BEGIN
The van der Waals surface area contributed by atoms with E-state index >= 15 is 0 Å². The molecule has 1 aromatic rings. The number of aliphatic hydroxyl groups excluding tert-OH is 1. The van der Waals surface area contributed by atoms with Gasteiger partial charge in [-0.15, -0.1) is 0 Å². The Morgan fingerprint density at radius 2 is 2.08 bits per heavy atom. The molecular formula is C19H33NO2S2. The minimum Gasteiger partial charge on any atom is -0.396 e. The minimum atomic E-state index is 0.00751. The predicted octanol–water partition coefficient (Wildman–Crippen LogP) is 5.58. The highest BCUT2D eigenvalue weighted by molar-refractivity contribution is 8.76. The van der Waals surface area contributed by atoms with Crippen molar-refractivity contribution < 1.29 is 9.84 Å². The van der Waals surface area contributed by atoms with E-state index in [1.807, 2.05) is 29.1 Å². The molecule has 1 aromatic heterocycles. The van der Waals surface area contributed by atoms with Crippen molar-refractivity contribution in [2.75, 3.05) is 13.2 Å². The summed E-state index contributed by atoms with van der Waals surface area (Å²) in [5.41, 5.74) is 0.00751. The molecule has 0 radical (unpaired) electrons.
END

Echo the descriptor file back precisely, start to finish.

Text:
The van der Waals surface area contributed by atoms with E-state index >= 15 is 0 Å². The molecule has 1 aromatic rings. The number of aliphatic hydroxyl groups excluding tert-OH is 1. The van der Waals surface area contributed by atoms with Gasteiger partial charge in [-0.15, -0.1) is 0 Å². The Morgan fingerprint density at radius 2 is 2.08 bits per heavy atom. The molecular formula is C19H33NO2S2. The minimum Gasteiger partial charge on any atom is -0.396 e. The minimum atomic E-state index is 0.00751. The predicted octanol–water partition coefficient (Wildman–Crippen LogP) is 5.58. The highest BCUT2D eigenvalue weighted by molar-refractivity contribution is 8.76. The van der Waals surface area contributed by atoms with Crippen molar-refractivity contribution < 1.29 is 9.84 Å². The van der Waals surface area contributed by atoms with E-state index in [1.807, 2.05) is 29.1 Å². The molecule has 1 aromatic heterocycles. The van der Waals surface area contributed by atoms with Crippen molar-refractivity contribution in [2.75, 3.05) is 13.2 Å². The summed E-state index contributed by atoms with van der Waals surface area (Å²) in [5.41, 5.74) is 0.00751. The molecule has 0 radical (unpaired) electrons.